Games / Game Reviews

Review: Avengers: Battle for Earth


By Sean Booker
November 12, 2012 - 20:49

This review is for the Xbox 360 version of the Avengers: Battle for Earth game.

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What can only be seen as odd timing to release an Avengers themed video game months after the movie hit the theaters, Avengers: Battle for Earth has recently been released for the Kinect on Xbox 360. As a fully featured Kinect game there are definitely some challenges that are almost inherent at this point but Battle for Earth does a good job of holding itself together from a technical standpoint. And though the game may function well enough, the degree of entertainment you’ll experience is nothing more that questionable; if you can even play all the modes offered.

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Battle for Earth loosely follows the Secret Invasion plotline from the Marvel comics in which the shape shifting Skrulls are impersonating a number of different super heroes. The game provides brief narration throughout to help move along the plot but it’s mostly forgettable with the large gameplay sections spread out between each passage. The core concept boils down to heroes fighting other, green skinned versions of the same heroes. It’s a simple enough plot and provides a means to allow for the good guys to be fighting other, typically, good guys.

You’ll play as a team of two characters against an opposing two in a standard fighting game format. In terms of fighting games, you can dodge back and forth in a three dimensional area (such as in Soul Calibur) but your camera angle is situated over the shoulder of your current character. You’ll have a series of icons along the bottom right corner that will show you how to do your individual attacks and super moves as well as being able to switch characters and dodge. Moves such as a super attack might require you to raise both arms over your head and then swing them down to the sides, dodging is simply a lean to either side, changing fighter requires you to raise your left arm, etc.

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The Kinect device actually tracks your body very well when attempting to perform each move and navigating the menus isn’t as much of a struggle compared to other Kinect games I’ve encountered. You can even control almost every menu using the Kinect’s voice commands which is a nice bonus. And though there was only a couple fights I experienced where the character wasn’t responding, it was few and far between. This level of control was definitely appreciated; especially in a fighting game where precise movement may be important, but for the most part you’ll find that Battle for Earth doesn’t require this degree of timing.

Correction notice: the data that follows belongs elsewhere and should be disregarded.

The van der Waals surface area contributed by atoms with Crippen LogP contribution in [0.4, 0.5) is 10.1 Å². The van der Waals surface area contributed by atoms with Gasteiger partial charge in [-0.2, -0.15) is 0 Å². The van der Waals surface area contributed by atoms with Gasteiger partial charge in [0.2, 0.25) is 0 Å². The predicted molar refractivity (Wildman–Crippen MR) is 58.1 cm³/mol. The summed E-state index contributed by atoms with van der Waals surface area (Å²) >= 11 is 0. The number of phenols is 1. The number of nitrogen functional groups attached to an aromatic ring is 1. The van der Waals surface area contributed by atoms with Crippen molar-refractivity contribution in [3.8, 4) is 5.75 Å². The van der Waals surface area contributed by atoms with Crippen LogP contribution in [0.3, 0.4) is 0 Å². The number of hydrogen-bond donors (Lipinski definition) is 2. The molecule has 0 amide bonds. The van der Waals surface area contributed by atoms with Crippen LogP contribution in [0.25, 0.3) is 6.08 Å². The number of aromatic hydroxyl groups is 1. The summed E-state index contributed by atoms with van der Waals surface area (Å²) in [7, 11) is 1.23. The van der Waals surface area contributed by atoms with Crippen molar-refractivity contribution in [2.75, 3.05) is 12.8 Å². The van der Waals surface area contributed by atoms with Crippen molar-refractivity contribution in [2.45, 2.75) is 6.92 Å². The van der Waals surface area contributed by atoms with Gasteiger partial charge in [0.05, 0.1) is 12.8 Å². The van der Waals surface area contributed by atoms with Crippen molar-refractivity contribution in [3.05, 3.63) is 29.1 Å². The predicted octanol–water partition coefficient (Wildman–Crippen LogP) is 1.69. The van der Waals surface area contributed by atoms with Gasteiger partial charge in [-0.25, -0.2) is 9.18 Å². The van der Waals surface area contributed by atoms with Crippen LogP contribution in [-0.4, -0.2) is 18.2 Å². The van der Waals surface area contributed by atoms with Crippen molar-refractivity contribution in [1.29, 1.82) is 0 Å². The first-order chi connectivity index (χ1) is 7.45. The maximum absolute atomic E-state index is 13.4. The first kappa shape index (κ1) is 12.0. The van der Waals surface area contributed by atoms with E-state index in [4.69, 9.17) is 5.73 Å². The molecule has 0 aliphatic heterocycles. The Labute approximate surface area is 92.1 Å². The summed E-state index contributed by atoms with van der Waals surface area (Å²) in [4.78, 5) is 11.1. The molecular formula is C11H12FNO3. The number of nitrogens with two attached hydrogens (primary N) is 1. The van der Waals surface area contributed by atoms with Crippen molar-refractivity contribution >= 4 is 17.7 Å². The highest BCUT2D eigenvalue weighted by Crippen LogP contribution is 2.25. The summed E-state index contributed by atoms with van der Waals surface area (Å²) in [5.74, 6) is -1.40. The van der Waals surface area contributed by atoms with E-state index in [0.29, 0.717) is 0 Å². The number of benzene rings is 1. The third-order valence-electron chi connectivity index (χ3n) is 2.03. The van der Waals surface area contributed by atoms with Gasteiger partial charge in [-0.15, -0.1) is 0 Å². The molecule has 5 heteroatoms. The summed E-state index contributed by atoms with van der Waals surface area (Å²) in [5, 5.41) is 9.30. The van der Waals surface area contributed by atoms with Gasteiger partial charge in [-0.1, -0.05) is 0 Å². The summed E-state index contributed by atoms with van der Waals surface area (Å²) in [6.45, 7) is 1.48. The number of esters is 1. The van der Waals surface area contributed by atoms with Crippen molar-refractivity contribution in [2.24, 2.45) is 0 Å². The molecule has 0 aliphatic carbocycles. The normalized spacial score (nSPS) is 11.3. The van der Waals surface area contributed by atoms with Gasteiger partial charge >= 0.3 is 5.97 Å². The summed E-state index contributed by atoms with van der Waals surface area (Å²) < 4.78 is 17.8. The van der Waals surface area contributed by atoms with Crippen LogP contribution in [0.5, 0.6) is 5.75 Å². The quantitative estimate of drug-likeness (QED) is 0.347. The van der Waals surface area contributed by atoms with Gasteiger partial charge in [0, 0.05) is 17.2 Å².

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The difficulty level of this game is just no where near high enough. Since your attack commands are in the corner of the screen you’ll quickly find yourself focusing almost all of your attention to that one area, instead of the enemy in front of you. And though dodging out of the way of your opponents’ moves sounds like a smart move I never really found a moment where I needed to focus on anything other than performing my attacks as quickly as possible. So this causes Battle for Earth to be quite the dull experience. Instead of watching two super powered beings brawl, I ended up looking at simplified arm placement icons for about 90% of the game and the low difficulty never made me feel like I had to change this up. This is extra disappointing since the game actually has a nice cartoon aesthetic to it. And you will find that solely focusing on this one spot and using the same types of attacks over and over cause the game to become very boring. It’s hard to say if this disappointing degree of difficulty was on accident or if it was a trade off in order to have the Kinect able to track well enough.

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There are a number of different modes to play through in Avengers: Battle for Earth which actually gives the game a good deal of replay value. Apart from the standard Arcade ladder and campaign (that won’t last you longer than a few hours) you’ll find a series of challenges, tournaments and online play. Most of these can also be played in co-op with a local partner. The tournaments also only allow for local multiplayer but can incorporate up to four people. The online play never actually worked for me as I was never matched with an opponent; whether that be from server issues or something else.

Most interesting is the Challenge modes. These range from tutorial sections up to fights with specific hindrances. While some of the challenges will teach you all of a specific character’s moves and how best to use them, the trials sub-category will pit you against opponents without the use of super attacks, only being able to kick, etc. These varying trials are definitely a good deal more difficult than the campaign and a nice addition to the game.

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Unlike a lot of Kinect games, Avengers: Battle for Earth isn’t a bother to play and navigate your way through. The moves are easy to perform and the game keeps pace with you almost 100% of the time. The inclusion of multiple modes is great considering how easy and short the story section ends up being and it’s confusing that I was never able to play against another human online. And though the game has a great look to it, you’ll find yourself ignoring all of that and focusing only on attack icons. This ease in difficulty and the constant corner staring cause Battle to Earth to become boring, monotonous and a short lived thrill.

Rating: 4 /10


Last Updated: January 24, 2022 - 11:00

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